Confidentiality of Information Involving Attorney-Client Relationships

Lawyers are governed by ethical rules and standards which are set forth in the Massachusetts Rules of Professional Conduct (“Rules”), as well as in substantive and procedural law. One of the Rules prohibits a lawyer from revealing “confidential information” relating to the representation of a client.

“Confidential Information” consists of information gained during or relating to a client relationship, whatever its source, that is (1) protected by the attorney-client privilege (which is generally defined as communications in confidence of matters that are (or a client reasonably supposes to be) necessary to the proper conduct of legal business); (2) likely to be embarrassing or detrimental to a client if disclosed; or (3) information that the lawyer has agreed to keep confidential. “Confidential Information” does not, however, ordinarily include a lawyer’s legal knowledge or legal research; or information that is generally known in the local community or in the trade, field or profession to which the information relates. It is important to note that even if information is publicly available, it may still be deemed “Confidential Information” if it is not generally known in the local community. As an example provided in a comment to the applicable Rule, if a client disclosed to an attorney a criminal conviction in another state that occurred a long time ago, the information would be protected, even if it was a matter of public record, if such information was not “generally known in the local community.”

There are circumstances, however, when a lawyer may reveal “Confidential Information.” Such circumstances include situations where: (1) the client provides “informed consent” (a term defined in the Rules); or (2) the disclosure is impliedly authorized in order for the lawyer to represent the client. Additionally, “Confidential Information” may be revealed to the extent that a lawyer reasonably believes it is necessary to make such disclosure: (1) to prevent reasonably certain death or substantial bodily harm, or to prevent the wrongful execution or incarceration of another; (2) to prevent the commission of a criminal or fraudulent act that the lawyer reasonably believes is likely to result in substantial injury to property, financial or other significant interests of another; (3) to prevent, mitigate or rectify substantial injury to property, financial or other significant interest of another that is reasonably certain to result or have resulted from the client’s commission of a crime or fraud in furtherance of which the client used the lawyer’s services; (4) for the lawyer to seek legal advice concerning the lawyer’s compliance with the Rules; (5) for the lawyer to establish a claim or defense regarding a dispute between the lawyer and the client, to establish a defense to a criminal charge or civil claim against the lawyer based on conduct in which the client was involved, or to respond to an allegation in any proceeding concerning the lawyer’s representation of the client; (6) as may be otherwise permitted by the Rules, or to comply with other law or a court order; or (7) to detect and resolve certain conflicts of interest.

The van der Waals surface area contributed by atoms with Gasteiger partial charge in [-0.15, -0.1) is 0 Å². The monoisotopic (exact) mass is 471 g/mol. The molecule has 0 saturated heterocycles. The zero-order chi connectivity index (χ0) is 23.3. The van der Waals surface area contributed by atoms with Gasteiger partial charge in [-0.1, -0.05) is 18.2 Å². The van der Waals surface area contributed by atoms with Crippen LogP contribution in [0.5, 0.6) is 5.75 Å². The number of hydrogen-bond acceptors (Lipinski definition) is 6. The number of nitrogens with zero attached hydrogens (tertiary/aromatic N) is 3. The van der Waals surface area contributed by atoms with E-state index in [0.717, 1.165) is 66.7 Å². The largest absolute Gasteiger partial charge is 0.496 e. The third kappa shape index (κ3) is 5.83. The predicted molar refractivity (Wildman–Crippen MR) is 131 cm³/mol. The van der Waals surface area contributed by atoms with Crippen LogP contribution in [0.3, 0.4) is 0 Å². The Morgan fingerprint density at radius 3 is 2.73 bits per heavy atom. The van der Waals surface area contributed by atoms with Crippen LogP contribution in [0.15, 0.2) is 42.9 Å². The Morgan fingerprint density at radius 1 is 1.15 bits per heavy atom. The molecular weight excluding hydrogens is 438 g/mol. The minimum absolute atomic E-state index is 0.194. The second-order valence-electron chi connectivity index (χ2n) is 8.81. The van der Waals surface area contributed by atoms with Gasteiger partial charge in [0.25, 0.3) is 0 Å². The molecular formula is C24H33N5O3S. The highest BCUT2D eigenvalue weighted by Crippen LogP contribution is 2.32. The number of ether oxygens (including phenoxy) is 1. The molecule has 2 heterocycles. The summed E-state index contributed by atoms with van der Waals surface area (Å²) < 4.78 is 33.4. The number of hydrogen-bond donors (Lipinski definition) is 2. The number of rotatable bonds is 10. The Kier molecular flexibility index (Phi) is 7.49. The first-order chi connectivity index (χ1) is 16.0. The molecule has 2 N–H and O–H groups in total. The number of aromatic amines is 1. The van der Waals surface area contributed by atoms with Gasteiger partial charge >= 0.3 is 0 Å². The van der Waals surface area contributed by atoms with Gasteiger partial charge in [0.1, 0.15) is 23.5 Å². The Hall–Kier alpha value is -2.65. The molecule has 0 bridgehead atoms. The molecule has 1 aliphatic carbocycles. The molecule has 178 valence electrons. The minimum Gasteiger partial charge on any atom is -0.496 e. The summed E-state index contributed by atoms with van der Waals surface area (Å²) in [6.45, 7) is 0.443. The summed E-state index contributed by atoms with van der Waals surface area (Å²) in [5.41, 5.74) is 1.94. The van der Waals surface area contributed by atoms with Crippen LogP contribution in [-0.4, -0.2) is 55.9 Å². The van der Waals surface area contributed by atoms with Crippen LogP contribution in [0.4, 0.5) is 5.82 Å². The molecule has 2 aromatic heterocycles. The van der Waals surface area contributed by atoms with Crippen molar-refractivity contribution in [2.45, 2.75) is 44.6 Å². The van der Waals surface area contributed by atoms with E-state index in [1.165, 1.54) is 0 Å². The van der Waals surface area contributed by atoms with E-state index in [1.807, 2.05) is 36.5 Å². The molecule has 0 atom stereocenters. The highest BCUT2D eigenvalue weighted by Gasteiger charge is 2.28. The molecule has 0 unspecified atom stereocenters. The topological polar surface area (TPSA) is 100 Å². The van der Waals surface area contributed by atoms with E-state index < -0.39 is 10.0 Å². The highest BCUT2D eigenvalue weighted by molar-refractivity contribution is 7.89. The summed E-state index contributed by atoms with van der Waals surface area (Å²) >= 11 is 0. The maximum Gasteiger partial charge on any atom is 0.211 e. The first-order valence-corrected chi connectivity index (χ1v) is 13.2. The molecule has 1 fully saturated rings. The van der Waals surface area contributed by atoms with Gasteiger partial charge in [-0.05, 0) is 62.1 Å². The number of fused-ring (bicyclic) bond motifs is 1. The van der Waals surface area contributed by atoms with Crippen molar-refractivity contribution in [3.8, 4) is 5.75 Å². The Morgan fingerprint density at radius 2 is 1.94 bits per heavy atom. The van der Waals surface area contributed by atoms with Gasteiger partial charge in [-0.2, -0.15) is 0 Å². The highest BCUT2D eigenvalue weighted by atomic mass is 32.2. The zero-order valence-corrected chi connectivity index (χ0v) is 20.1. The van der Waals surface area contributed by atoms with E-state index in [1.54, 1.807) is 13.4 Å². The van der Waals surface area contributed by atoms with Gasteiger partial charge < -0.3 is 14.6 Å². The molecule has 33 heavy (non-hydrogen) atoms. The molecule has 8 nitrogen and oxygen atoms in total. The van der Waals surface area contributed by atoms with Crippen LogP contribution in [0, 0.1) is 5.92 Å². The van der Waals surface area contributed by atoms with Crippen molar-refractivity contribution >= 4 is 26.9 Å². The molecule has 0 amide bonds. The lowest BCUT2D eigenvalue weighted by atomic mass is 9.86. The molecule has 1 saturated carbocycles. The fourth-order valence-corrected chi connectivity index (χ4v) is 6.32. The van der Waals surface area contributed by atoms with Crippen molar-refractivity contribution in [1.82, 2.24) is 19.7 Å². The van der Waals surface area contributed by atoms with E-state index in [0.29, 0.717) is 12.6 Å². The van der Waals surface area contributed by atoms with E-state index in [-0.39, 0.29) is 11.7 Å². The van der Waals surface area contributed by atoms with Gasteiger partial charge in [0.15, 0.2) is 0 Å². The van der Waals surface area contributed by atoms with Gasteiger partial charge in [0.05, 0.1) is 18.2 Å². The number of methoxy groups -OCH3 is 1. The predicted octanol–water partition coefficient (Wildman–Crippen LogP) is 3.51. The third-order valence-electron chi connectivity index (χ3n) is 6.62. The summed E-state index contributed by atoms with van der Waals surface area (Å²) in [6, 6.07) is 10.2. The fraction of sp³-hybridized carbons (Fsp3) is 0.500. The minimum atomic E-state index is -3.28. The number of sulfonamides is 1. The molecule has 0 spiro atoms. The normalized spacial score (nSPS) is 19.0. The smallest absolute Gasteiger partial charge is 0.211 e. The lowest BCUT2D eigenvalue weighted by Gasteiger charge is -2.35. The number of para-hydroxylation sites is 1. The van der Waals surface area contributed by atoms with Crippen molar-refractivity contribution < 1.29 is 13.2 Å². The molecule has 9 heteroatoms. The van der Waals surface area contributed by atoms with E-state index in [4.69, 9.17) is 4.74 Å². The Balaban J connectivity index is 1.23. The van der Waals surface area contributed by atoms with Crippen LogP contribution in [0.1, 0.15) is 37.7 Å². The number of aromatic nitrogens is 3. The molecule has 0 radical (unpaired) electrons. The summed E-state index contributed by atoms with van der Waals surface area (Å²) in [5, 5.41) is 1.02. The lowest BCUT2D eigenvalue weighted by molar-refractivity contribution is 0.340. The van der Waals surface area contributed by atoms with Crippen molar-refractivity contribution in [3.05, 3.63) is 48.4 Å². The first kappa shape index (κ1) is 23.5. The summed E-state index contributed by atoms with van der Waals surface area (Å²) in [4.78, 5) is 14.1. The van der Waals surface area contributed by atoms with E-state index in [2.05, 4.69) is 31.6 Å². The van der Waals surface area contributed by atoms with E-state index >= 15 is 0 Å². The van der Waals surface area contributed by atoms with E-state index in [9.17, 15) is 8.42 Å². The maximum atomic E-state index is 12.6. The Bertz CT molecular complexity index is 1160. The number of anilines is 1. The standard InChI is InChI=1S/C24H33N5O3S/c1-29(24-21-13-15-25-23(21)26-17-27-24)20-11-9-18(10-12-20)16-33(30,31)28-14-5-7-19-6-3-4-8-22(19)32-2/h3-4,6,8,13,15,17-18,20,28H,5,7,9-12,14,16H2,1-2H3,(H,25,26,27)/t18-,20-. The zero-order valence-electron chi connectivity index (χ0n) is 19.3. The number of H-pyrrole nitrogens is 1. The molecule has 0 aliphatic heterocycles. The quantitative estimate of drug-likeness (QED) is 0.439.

There are many nuances involving the Rule concerning a lawyer’s obligation not to reveal “Confidential Information” in the course of his or her representation of clients. As noted above, one important exception to the Rule is when disclosure is “impliedly authorized” in order to represent a client. One way a client can avoid such “impliedly authorized” disclosure is for the client to specifically instruct the lawyer not to disclose certain information and obtain the lawyer’s agreement to keep the information confidential.

While the purpose of the attorney-client privilege is “to encourage full and frank communication between attorneys and their clients,” as noted above, “Confidential Information” is broader than information protected by the attorney-client privilege, and there are many exceptions to the general Rule that “Confidential Information” may not be revealed by the lawyer. If a client wants to make sure information provided to a lawyer remains confidential, subject to applicable exceptions, the client should obtain the lawyer’s agreement to keep the disclosed information confidential. This could avoid any interpretation of the Rules that may otherwise deem the information non-confidential.


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